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A first-time OVI conviction results in the suspension of a personal driver’s license for at least six months. You will also have all your driving privileges revoked for at least 15 days.
State courts and the Ohio Bureau of Motor Vehicles (BMV) can limit when and where a person may drive. Even if your license gets suspended due to an OVI conviction, you may retain special privileges to drive to and from work or school, health care appointments, and court-ordered classes. You may also be allowed to take road tests to qualify to have your license reinstated.
Yes. The basic chart of minimum penalties looks like this:
|2nd offense in 6 years||1-5 years||45 days|
|3rd offense in 6 years||2-10 years||180 days|
|4th offense in 3 years||3 years-life||3 years|
Commercial drivers and drivers under the age of 21 can face longer license suspensions and losses of driving privileges. Also, the sentences summarized above are just guidelines.
All licenses get suspended following an OVI conviction.
Probably not. Police officers can seize and suspend a license even before a drunk or drugged driving suspect goes to court. Legal reasons for such administrative license suspensions include the following:
Administrative license suspensions can be appealed for 30 days. If you miss that deadline, the license remains suspended for at least a year. Appeals regarding CDLs must be filed with the BMV.
You can, and should, request limited driving privileges during your first court appearance, which must happen within five days of getting charged. You bear all the burden for proving why you should be allowed to drive, which highlights the importance of contacting a talented Columbus DUI attorney as soon as you can following an administrative license suspension.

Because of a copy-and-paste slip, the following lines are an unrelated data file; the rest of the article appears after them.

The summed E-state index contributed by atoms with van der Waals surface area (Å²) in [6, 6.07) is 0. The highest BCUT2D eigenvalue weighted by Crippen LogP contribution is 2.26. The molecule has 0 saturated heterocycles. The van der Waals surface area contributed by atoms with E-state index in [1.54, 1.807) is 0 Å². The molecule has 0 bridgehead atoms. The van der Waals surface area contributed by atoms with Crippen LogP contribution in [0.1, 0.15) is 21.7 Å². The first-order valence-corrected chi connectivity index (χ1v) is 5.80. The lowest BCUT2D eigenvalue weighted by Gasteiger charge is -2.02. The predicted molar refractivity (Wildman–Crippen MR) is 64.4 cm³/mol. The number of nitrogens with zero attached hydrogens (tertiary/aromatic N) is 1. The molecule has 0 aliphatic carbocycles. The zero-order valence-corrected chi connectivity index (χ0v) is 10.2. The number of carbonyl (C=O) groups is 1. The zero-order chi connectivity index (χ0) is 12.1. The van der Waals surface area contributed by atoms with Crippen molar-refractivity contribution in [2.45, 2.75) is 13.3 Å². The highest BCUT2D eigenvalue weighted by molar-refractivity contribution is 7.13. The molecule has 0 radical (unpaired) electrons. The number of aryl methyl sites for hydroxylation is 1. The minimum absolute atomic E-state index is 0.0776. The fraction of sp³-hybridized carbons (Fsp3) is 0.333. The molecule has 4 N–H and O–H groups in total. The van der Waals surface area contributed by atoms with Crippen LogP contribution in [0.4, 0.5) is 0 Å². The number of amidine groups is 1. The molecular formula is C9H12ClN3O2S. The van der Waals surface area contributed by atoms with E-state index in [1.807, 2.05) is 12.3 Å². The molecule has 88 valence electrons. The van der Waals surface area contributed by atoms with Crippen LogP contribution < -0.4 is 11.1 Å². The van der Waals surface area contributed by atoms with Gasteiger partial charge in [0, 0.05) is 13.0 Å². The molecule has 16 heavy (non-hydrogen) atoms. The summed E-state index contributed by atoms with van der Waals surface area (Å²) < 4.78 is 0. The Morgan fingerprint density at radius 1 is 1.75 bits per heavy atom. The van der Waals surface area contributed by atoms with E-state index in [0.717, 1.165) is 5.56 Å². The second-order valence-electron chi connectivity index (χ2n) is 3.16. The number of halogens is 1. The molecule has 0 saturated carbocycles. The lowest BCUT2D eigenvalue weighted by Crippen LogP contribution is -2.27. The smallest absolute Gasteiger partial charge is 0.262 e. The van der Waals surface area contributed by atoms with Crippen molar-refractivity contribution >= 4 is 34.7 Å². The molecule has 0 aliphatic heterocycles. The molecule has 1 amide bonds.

You may be able to get your license fully reinstated if you can show any of the following facts:
Yes. Many OVI arrests are followed by the towing and impoundment of your car. You can be ordered to surrender that vehicle completely if you have prior drunk or drugged driving convictions.
Also, once you are allowed back on the road, you may have to comply with court orders to use an ignition interlock device and specially colored and formatted OVI offender plates.
Absolutely yes if you have been charged with drunk or drugged driving and had your license suspended. Losing your driving privileges for even a few days can make keeping your job and taking care of your family impossible.
Hiring a criminal defense attorney who understands the complexities of DUI license suspension rules, BMV hearings, and OVI testing can help you make the best case for being allowed back on the road. April Campbell has handled thousands of these kinds of cases, and she even used to represent the BMV at hearings for commercial drivers asking to have their driving privileges restored. In short, Campbell knows exactly how the system works—and fails.
Contact Campbell Law now to request a free consultation regarding your OVI case.